“Unity” as a Means to Weaken the Judicial System

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While the Israeli public has been focusing on the war and on the hostages in Gaza, the government—led by the minister of justice—has been preparing an assault on the independence of the judicial system.

Yariv Levin at a swearing in ceremony for newly appointed judges. Photo by: Chaim Goldberg/Flash90

While the Israeli public has been focusing on the war and on the hostages in Gaza, the government—led by the minister of justice—has been preparing an assault on the independence of the judicial system. This is a particularly cynical move, making manipulative use of rhetoric about “unity” under fire, in order to advance substantive changes to our constitutional system.

The most salient example is the Judicial Selection Committee. Under a cloak of simulated normality, the justice minister finally agreed to convene the Committee after a long period of suspension, which he was pressured to bring to an end. While the Committee has indeed selected more than 100 judges and court registrars in recent months, there is a sting in the tail: The justice minister is demanding that every selection must be agreed on with a “broad consensus” of the Committee—which in practice means only with his approval. If the justice minister does not get his way, then the open judicial position in question is not brought up for discussion. This is despite the fact that by law, only a regular majority is required for the Committee to select judges to any court (excepting Supreme Court justices, whose selection requires the support of seven of the Committee’s nine members). Appointments are not submitted for discussion even when the opposition to them comes from the members of the Committee who are politicians, who in an unprecedented manner have opposed, for example, the promotion of a judge because she was not sufficiently “nationalist,” in their opinion.

In addition, though a new president of the Supreme Court could have been appointed a while ago, the position has been filled by a temporary replacement for several months. This is because the justice minister refuses to select a president in accordance with the seniority rule that is always applied by the Judicial Selection Committee (that is, selecting the longest-serving Supreme Court justice as president).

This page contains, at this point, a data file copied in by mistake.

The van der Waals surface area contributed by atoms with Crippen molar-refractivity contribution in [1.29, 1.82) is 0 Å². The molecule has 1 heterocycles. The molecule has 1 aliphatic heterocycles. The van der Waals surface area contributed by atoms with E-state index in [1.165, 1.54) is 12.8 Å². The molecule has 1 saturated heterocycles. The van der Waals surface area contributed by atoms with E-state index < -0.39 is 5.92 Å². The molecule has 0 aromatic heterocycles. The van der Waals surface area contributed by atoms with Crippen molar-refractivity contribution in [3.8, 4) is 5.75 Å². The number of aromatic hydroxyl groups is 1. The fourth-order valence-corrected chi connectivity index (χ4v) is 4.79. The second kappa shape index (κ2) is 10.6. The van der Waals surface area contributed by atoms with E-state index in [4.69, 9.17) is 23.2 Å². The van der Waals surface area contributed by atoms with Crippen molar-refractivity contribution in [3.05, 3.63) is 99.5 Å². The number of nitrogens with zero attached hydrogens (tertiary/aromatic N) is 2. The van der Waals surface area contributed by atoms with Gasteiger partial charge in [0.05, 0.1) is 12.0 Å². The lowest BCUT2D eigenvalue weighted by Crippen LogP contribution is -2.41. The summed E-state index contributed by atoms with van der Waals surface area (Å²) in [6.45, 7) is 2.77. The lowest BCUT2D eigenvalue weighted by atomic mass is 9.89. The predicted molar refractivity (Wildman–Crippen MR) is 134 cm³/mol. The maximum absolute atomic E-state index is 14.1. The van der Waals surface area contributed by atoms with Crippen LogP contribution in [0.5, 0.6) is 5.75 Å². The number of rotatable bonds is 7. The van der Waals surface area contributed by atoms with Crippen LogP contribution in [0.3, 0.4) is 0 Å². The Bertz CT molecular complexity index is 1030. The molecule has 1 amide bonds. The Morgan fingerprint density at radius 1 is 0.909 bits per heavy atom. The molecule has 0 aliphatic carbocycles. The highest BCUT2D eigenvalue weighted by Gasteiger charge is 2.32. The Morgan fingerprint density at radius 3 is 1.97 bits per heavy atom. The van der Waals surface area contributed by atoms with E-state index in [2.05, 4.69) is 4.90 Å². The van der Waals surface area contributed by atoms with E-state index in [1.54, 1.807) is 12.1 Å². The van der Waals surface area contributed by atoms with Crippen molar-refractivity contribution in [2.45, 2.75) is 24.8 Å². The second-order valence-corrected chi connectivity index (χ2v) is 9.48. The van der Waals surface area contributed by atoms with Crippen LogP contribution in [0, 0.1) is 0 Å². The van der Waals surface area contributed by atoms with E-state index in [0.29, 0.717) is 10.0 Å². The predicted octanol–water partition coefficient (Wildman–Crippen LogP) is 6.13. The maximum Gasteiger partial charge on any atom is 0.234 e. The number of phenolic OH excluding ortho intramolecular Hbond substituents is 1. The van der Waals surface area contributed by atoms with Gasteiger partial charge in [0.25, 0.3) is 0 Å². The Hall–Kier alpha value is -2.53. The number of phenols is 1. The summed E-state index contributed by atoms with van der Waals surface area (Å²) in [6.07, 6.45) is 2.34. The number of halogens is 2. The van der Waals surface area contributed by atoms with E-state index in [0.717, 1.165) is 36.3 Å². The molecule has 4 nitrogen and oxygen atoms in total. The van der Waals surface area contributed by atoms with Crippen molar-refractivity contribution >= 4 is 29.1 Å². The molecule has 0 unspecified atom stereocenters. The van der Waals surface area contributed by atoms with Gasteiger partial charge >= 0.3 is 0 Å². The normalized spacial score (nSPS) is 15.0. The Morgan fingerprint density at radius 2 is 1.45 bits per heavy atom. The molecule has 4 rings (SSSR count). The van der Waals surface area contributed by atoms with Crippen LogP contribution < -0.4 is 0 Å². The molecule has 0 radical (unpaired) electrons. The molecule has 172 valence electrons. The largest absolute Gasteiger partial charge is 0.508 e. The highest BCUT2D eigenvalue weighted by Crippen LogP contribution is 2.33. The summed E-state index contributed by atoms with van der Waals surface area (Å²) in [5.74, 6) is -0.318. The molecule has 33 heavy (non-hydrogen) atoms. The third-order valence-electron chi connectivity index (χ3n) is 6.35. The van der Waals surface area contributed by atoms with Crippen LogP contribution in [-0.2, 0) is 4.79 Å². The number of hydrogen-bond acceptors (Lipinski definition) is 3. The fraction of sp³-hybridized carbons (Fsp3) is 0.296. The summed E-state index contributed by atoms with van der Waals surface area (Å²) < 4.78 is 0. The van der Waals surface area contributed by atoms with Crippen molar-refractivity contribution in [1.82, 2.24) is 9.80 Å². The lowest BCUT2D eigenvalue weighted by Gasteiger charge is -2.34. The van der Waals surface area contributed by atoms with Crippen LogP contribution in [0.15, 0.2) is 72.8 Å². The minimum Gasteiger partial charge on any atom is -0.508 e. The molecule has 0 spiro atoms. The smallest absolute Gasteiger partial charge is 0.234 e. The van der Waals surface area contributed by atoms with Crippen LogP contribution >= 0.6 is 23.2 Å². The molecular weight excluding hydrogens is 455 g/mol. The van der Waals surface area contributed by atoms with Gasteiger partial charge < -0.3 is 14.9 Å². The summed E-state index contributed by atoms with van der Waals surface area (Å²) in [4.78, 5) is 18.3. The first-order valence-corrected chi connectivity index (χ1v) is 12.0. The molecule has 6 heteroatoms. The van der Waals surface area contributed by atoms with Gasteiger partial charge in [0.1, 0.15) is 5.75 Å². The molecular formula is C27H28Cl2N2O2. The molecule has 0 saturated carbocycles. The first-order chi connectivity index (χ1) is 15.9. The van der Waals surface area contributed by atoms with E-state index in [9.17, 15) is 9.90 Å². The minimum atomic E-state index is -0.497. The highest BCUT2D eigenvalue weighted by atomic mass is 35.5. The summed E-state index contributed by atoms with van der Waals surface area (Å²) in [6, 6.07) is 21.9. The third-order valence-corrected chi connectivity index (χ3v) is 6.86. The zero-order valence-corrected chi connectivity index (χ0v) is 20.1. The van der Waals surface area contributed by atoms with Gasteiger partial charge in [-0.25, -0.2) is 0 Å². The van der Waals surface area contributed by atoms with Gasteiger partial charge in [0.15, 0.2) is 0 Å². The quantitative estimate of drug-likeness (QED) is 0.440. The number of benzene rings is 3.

Clearly, it is important for there to be agreement on judicial selection, which is how the Judicial Selection Committee has usually operated. Now, however, the justice minister is making cynical use of the rhetoric of “broad consensus” in order to change important informal rules guiding the Committee’s work: the seniority rule, the method for reaching decisions by the Committee, and the irrelevance of political considerations when selecting judges.

The justice minister is also unwilling to advance the appointment of a new ombudsman of the judiciary, to replace the former ombudsman who recently completed his term of office. Once again, the minister is demanding that that the acting president of the Supreme Court agrees to deviate from the defining characteristic of the four ombudsmen who have been appointed since the Ombudsman’s Office was established: all four were former Supreme Court justices. The justice minister wants to appoint a former district court judge instead, and if he does not get his way, then no ombudsman will be appointed, and the public’s complaints about judges will go unanswered.

The issue of unity also arose regarding the representation of the government in the case against giving exemptions from military service to Haredim. While the attorney general allowed the government to hire private counsel for this case, the government wanted this private counsel to be given to all relevant government ministries. Once again, the government cynically used the argument that the state must speak “with one voice” in attempting to deviate from a legal rule that has been in place for decades, according to which it is the attorney general who decides the scope of any private counsel given to the government.

The government is exploiting the fact that all of the above rules that it is attempting to subvert are not grounded in formal legislation. In a recently published large-scale international study that I was part of, researchers from a diverse range of countries noted the great importance of informal rules for understanding the status and functioning of the judicial system. What all of the steps being taken by Israel’s government have in common is that they relate to foundational informal rules that are extremely important for the independence of the judicial system.

In fact, having failed with what it called its “judicial reform” via legislative means, the government has returned to the approach taken by previous Netanyahu governments, of eroding the protective foundations of the independence of the judicial system by informal means. What is particularly galling is its cynicism in the use of the rhetoric of “unity” to advance such deep-seated changes. Anyone truly interested in national unity in wartime should, at the very least, preserve the status of these rules in order to avoid reigniting the internal struggles that preceded October 7.